This case is a cautionary tale of the duties owed when someone acts for a friend in a professional capacity. Mr and Mrs Burgess and Mrs Lejonvarn were friends in North London. Mrs Lejonvarn had various architectural qualifications but was not a registered architect. Mr and Mrs Burgess wanted to redevelop their garden and turned to Mrs Lejonvarn to assist them with this sizable job. Mrs Lejonvarn agreed to act as a project manager dealing with such matters as amending the existing design, working up costings and supervising the work of her regular contractors. She would not charge the Burgesses for the initial stages of the project.
Sure enough, after the works began, the parties fell out. The main disagreements were over the cost of the works and the standard of Mrs Lejonvarn’s supervision of the works.
The court had to decide whether the “professional” defendant owed Mr and Mrs Burgess duties in contract and/or tort. The court found that there was no contract between the parties. The broad terms of the retainer were so woolly that it was held that there had not been any intention to create legal relations. In addition, there had been no consideration passing from the Burgesses to Mrs Lejonvarn so there could not be a binding agreement.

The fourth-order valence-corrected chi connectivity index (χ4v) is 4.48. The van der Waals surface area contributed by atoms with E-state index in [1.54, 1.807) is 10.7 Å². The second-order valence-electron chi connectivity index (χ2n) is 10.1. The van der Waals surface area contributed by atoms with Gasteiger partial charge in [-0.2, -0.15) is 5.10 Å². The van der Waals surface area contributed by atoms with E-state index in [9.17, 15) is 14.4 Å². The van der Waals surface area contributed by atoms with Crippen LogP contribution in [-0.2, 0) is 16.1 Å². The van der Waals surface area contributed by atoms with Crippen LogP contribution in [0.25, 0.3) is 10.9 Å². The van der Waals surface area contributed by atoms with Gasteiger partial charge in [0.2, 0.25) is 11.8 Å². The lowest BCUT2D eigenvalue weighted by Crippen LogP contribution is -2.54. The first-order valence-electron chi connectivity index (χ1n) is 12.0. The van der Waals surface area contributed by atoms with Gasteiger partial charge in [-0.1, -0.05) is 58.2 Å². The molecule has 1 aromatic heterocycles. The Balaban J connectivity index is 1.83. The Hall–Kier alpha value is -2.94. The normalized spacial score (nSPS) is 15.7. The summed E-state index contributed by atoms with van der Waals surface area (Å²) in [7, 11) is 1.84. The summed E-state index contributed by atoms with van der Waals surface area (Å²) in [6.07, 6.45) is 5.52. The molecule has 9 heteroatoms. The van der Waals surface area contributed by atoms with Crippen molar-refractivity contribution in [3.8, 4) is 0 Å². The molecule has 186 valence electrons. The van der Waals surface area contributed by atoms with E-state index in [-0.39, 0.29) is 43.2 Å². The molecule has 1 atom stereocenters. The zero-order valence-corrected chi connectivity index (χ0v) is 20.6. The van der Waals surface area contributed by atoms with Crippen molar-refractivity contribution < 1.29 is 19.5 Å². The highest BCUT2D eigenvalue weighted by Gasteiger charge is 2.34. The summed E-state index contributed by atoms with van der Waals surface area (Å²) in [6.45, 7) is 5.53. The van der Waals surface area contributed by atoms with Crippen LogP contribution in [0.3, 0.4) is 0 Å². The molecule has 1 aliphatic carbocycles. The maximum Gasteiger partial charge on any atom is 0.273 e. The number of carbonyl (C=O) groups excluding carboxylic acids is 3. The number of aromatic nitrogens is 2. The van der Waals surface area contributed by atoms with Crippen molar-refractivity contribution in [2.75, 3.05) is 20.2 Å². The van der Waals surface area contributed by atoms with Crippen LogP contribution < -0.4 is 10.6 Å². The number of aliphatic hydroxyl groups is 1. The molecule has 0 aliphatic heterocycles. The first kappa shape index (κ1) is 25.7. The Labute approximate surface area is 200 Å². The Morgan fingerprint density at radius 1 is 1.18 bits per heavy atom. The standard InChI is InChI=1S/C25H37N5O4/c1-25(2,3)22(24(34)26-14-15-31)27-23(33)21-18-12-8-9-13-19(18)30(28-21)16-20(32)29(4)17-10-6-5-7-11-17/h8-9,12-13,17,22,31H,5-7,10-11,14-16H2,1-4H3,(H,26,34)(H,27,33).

But this was not the end of the matter. As the relationship between the parties was far closer to a professional one than a social one, a tortious duty of care was owed by Mrs Lejonvarn in respect of her supervisory skills. Accordingly, Mrs Lejonvarn was required to exercise due care in respect of the professional services she was providing for free to the Burgesses. In the light of these preliminary findings by the Judge, the parties were invited to attempt to reach a settlement.